The third Black Bane video is the most musical, lyrical, and entertaining of the bunch.” Say Serra” is a finely-crafted First Degree hit with its own sound and racially controversial lyrics that will have the streets buzzing for some time to come. This single has a hard, groovy, big production, live sound that has never and will never be duplicated. Once again, Phonk Beta is on the beat and live pianos, and Eric Otis is on the live Spanish guitar.
The Say Serra video is all D.E.. First Degree gets close up, entertains, dances, and delivers his unique brand of poetry, “That video’s gunna be up close and personal to leave no doubt what I’m sayin!” Oh boy.
When asked how one picks singles for the album, First Degree reiterates that he is a vessel of the universe and does what it instructs him to do. He also points out that local publication Sacramento News and Review leaked and reviewed one of the songs, ‘The Fahrenheit Record’, HERE. The article included reporter Raheem Hosseini’s funny individual experience with the informative song. The Fahrenheit Record mentions many Sacramento area reporters, and several of them, including the KCRA’s Edie Lambert, Kevin Riggs, and Sacramento Bee’s Chris Macias started the buzz by posting about the song on their Facebook pages.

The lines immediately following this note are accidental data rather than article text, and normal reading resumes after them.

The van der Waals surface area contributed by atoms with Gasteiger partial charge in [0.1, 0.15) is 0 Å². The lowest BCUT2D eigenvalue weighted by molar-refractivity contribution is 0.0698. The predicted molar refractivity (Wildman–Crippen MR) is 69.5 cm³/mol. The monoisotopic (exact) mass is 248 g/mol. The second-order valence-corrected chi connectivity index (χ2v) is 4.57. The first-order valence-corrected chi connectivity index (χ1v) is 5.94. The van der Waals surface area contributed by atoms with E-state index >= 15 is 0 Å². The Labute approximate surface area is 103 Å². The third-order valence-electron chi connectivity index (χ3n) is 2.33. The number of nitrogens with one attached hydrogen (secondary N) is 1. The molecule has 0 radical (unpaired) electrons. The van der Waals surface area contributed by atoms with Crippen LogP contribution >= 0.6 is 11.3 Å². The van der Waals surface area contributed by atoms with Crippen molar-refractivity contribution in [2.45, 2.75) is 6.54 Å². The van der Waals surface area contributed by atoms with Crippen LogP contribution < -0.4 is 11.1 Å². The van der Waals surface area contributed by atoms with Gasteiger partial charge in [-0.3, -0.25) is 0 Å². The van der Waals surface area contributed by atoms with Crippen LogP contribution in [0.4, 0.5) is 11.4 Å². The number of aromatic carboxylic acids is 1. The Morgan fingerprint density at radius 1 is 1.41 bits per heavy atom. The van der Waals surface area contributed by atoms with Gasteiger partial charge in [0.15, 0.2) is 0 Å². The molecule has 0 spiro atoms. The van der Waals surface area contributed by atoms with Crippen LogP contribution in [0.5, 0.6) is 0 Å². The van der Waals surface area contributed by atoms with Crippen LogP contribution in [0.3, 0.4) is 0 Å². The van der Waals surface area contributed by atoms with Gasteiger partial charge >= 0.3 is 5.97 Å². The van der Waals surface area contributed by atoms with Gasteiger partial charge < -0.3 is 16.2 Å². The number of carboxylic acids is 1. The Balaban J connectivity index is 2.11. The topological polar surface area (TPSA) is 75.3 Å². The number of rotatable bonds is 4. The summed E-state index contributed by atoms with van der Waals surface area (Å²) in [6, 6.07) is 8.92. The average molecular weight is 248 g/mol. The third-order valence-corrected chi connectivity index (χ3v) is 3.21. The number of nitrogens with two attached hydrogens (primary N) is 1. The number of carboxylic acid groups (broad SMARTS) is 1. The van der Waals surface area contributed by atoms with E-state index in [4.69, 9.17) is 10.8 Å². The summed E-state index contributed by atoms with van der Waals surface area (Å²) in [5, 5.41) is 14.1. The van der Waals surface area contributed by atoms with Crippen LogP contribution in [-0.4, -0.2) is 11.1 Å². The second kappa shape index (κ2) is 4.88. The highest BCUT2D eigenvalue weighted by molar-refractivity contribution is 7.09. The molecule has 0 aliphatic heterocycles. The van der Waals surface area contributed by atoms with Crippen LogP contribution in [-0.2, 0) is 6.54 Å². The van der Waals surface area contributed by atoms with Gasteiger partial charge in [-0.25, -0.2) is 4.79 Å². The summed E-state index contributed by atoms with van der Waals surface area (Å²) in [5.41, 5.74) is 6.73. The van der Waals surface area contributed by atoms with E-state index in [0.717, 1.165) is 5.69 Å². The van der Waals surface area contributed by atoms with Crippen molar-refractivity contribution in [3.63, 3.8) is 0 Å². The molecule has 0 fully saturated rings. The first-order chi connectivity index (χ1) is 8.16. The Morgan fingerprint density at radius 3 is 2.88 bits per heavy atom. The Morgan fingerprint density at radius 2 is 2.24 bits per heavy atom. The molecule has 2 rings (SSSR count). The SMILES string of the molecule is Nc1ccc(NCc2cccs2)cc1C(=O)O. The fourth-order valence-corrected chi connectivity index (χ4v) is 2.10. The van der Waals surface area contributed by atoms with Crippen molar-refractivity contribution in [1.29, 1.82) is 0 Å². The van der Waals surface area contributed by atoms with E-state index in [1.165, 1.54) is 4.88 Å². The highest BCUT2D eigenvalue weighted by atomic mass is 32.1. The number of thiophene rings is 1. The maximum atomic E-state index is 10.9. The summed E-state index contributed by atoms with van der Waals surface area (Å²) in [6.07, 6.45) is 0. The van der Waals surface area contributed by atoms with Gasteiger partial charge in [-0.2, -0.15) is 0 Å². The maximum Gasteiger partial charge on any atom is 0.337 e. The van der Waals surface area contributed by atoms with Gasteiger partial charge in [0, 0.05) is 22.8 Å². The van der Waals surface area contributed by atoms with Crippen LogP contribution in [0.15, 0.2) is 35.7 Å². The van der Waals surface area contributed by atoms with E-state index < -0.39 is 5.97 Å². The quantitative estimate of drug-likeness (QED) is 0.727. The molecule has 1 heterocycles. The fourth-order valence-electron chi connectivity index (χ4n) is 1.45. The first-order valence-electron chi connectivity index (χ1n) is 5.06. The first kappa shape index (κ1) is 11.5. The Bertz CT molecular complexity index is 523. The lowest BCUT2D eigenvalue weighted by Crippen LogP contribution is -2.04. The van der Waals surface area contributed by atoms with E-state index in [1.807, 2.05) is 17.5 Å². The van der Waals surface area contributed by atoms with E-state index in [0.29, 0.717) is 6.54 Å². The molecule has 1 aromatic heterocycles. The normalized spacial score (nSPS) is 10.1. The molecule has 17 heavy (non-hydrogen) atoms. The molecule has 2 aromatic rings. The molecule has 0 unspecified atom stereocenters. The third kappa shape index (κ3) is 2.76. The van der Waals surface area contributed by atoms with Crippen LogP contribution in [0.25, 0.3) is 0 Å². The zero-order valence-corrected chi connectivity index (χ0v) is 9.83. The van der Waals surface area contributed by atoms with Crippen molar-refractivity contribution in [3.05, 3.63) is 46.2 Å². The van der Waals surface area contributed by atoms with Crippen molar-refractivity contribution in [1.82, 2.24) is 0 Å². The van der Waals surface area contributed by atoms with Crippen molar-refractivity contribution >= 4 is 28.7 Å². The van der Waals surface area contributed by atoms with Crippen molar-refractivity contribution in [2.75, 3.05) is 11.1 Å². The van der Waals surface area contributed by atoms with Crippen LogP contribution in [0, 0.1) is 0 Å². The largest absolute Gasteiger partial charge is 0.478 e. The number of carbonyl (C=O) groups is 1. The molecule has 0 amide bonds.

D’Angelo Black Messiah played a roll in developing First Degree Black Bane
When asked about what, if any, outside musician provided influence for Black Bane, First Degree bared a big grin and explained that the D’Angelo Black Messiah album was the first album in ten years that stimulated his mind. “D’Angelo is the greatest singing and producing entity of all time. I have never heard such funky, sticky, risky, smooth, forward thinking, live music ever. Michael Jackson is the best dancer ever, Phonk Beta is the best rap producer ever, and D’Angelo is the greatest singer/producer of all time, fa sho. I’ve listened to that album 100 times already.” First Degree goes on to justify that D’Angelos latest album Black Messiah is “gleaming with purpose” and “stimulates those that understand”. The D.E. states that Black Messiah is the reason he reached out to Phonk Beta and Eric Otis for live instrumentation.
First Degree also sites the current urban struggle, and a second meeting with hip hop legend Rakim that had influence on his new direction.
If the people take to the Black Bane album like the listeners that this reporter has witnessed, the West Coast rap game will have a new bar to try to live to.
First Degree Black Bane hits stores world-wide October 20, 2015. Live First Degree Black Bane performances will take place in the Seattle and Denver areas in December of 2015, with more locations to be announced. The album is produced by Phonk Beta, with additional production by Oji and Sultan Mir. Fahrenheit Records is distributed by City Hall Records and The Orchard.
More information can be found at FirstDegreeTheDE.com
Fahrenheit Records’ 55th album, First Degree The D.E. “Black Bane” brings purpose to the underground rap game and hits stores October 20, 2015